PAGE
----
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Libraries Staff Share Resources to Commemorate Juneteenth

June 17, 2020

In observance of Juneteenth, Drexel University Libraries staff compiled a list of resources they personally have found to be informative, inspiring, and thought-provoking. We offer these Drexel Libraries “staff picks” with the intention of inspiring dialogue around issues of racism and equality and to help you reflect on Juneteenth, Black culture and the systemic racism that affects Black and Indigenous people and People of Color (BIPOC).

Juneteenth commemorates the effective end of slavery in the United States. It marks the day—June 19, 1865—when enslaved Texans learned they would be free—two months after the Civil War ended and two and a half years after President Abraham Lincoln issue the Emancipation Proclamation. Today, Juneteenth—which was initially a uniquely Texan celebration—includes official acknowledgements in almost every state to expand awareness of Black contributions to the history and culture of this country.

The following resources are meant for education and discussion, as discovered by Libraries staff through their own research and self-directed learning. Below you will find links to books, movies, archives and more available locally through the Drexel Libraries and the Free Library of Philadelphia. The Drexel Libraries will try to obtain copies for circulation for those books we don’t already own.

For readers outside the Drexel and Philadelphia communities, we recommend exploring your local library’s collections and interlibrary loan services, or visit Black-owned bookstores or other vendors for purchasing options.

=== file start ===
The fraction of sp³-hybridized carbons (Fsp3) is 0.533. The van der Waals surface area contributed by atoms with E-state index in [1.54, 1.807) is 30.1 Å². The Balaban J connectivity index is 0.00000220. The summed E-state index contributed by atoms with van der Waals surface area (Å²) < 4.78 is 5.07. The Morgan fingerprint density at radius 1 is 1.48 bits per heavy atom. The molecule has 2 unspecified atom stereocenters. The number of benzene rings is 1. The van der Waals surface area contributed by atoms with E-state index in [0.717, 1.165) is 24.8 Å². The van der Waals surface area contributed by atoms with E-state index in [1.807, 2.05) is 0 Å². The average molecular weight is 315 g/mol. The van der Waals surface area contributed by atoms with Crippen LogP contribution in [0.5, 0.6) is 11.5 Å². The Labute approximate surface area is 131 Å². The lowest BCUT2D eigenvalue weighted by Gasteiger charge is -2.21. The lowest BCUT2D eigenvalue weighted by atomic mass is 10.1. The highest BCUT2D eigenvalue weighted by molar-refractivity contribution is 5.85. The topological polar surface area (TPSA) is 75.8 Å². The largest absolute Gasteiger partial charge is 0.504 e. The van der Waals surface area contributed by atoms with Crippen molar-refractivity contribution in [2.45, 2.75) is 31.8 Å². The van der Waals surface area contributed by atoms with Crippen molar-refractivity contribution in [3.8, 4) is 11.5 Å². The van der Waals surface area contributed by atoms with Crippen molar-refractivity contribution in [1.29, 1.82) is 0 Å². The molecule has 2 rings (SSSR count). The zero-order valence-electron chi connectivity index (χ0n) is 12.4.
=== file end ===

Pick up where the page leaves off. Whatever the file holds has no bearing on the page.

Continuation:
The list is by no means exhaustive, but we hope it will serve as a starting point:

Archives, Books & Other Collections

African American Poetry
Read the collection online via the Drexel University Libraries

This collection includes nearly 3,000 poems by African American poets of the eighteenth and nineteenth centuries. It provides a comprehensive survey of the early history of African American poetry, from the first recorded poem by an African American to the major poets of the nineteenth century.
Recommended by Elise Ferer, Librarian, Information Assistance and Undergraduate Learning

Assata: An Autobiography
By Assata Shakur
Learn more (Contact your local library for access options)

Nearly 40 years after it was written, Assata Shakur’s story is more relevant and powerful than ever. Addressing issues such as food access (“food deserts”), war (lies about the Civil War and economic motives), healthcare disparities (medical racism), police violence (a long list of “Say Their Names” even then, how many thousands added since?), protest violence (see: fire hoses, tear gas), and of course the atrocities of the U.S. prison system and the legal enslavement of so many per the 13th amendment. Yet there is hope within these pages – acknowledgment of incredible Black music and art, as well as Assata’s palpable love of books and poetry remind the reader that Black Joy cannot be silenced. May Assata’s strength and the words of this memoir inspire us as they inspired her godson Tupac, to ACT.